Here is the render method in SceneObject:

- (void) render {

    // binds texture in OpenGL ES if not already bound
    [[AtlasLibrary sharedAtlasLibrary] ensureContainingTextureAtlasIsBoundInOpenGLES:self.containingAtlasKey];

    glPushMatrix();

    glTranslatef(translation.x, translation.y, translation.z);

    glRotatef(rotation.x, 1, 0, 0);
    glRotatef(rotation.y, 0, 1, 0);
    glRotatef(rotation.z, 0, 0, 1);

    glScalef(scale.x, scale.y, scale.z);

    // change alpha
    glColor4f(1.0, 1.0, 1.0, alpha);

    // vertices
    glBindBuffer(GL_ARRAY_BUFFER, texturedQuad.vertexBufferID);
    glVertexAttribPointer(ATTRIB_POSITION, 2, GL_FLOAT, GL_FALSE, sizeof(GL_FLOAT), &texturedQuad.vertices[0]);


    // texture coords
    glBindBuffer(GL_ARRAY_BUFFER, texturedQuad.textureCoordBufferID);
    glVertexAttribPointer(ATTRIB_TEXTURE_COORD, 2, GL_FLOAT, GL_FALSE, sizeof(GL_FLOAT), &texturedQuad.textureCoords[0]);

    // bind index buffer array
    glBindBuffer(GL_ELEMENT_ARRAY_BUFFER, texturedQuad.indexBufferID);

    // draw
    glDrawElements(GL_TRIANGLE_STRIP, sizeof(texturedQuad.indices) / sizeof(texturedQuad.indices[0]), GL_UNSIGNED_BYTE, texturedQuad.indices);

    glPopMatrix();
}

I have a strong feeling that either my indices array is structured incorrectly or that the glDrawElements(..) function is called incorrectly.

To answer this question, please:

  • identify what I am doing incorrectly that would cause OpenGL ES to not draw my SceneObjects.
  • provide the correct way to do what I am trying to do (according to my framework, please)
  • provide any suggestions or links which may help (optional)

Thanks so much!

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2 Answers 2

I'm not experienced in the differences between OpenGL and OpenGL ES, but I'm not seeing any calls to glEnableVertexAttribArray() in your code.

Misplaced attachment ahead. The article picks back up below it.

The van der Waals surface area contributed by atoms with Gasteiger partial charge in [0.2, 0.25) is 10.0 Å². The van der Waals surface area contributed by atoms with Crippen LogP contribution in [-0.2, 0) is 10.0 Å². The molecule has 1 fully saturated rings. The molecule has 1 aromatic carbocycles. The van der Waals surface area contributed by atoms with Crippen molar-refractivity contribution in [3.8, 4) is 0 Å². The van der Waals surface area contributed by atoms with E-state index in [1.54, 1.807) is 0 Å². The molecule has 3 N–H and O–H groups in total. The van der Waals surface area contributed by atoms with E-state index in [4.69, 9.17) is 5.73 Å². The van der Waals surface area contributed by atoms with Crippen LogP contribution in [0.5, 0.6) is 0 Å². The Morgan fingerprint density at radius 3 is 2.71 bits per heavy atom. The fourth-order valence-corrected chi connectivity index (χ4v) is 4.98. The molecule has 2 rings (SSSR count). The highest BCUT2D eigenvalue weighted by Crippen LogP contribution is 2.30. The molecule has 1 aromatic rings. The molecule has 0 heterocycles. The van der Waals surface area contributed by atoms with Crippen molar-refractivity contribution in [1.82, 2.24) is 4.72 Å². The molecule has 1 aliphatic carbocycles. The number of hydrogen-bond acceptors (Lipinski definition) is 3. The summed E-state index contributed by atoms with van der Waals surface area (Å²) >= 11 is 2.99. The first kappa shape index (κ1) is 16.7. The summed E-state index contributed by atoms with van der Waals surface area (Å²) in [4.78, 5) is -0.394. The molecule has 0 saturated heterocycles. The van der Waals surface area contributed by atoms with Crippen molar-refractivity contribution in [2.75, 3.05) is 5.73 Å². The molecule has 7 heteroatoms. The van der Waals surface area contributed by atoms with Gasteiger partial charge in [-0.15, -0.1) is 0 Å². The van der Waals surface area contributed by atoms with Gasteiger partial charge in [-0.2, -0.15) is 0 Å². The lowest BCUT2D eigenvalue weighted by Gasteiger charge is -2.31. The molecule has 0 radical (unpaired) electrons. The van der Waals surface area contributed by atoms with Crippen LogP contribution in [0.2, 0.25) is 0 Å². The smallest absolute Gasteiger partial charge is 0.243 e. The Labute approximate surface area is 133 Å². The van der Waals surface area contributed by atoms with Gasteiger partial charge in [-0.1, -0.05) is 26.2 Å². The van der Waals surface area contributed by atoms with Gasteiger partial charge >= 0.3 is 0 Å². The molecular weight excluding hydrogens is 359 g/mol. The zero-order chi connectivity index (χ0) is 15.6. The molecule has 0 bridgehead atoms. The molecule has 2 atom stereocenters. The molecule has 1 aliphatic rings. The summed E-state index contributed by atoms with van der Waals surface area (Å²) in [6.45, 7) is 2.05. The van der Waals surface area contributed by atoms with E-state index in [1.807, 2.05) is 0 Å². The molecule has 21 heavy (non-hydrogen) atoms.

The function is suspiciously absent in the OpenGL ES 1.1 docs, but is in 2.0, and is being used in Apple's OpenGL ES VBO article (thanks JSPerfUnkn0wn).

Here are some other good (though, non-ES) tutorials on Vertex Buffer Objects, and Index Buffer Objects.

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Unless I'm missing something, where are you loading the textures? You're setting texture coordinates but I see no glBindTexture. And I'm also assuming alpha is a valid value.

See Apple OpenGL ES VBO article, namely from Listing 9-1, and this OpenGL ES VBO tutorial.

share|improve this answer
    
Yea, the textures are loading successfully. The glBindTexture call is made in the method [[AtlasLibrary sharedAtlasLibrary] ensureContainingTextureAtlasIsBoundInOpenGLES:self.containingAtlasKey]; I know that part works because it was working before I tried using VBOs and haven't changed anything on that end since then. So the texture loading and the binding is working. –  TrueLifeCoder Dec 28 '11 at 15:23
    
Could've sworn I responded (or perhaps I did something silly like closed the window). IIRC my response was about the fact that sizeof(vertices) is 4, since vertices is a pointer. When calling glVertexAttribPointer instead of a pointer you give the offset into the buffer. I also provided a link that you could have compared your code with but I have absolutely no idea what it is now. It may have been VBO - just examples judging by my history for 28 Dec. Hope it helps –  Keldon Alleyne Jan 1 '12 at 17:33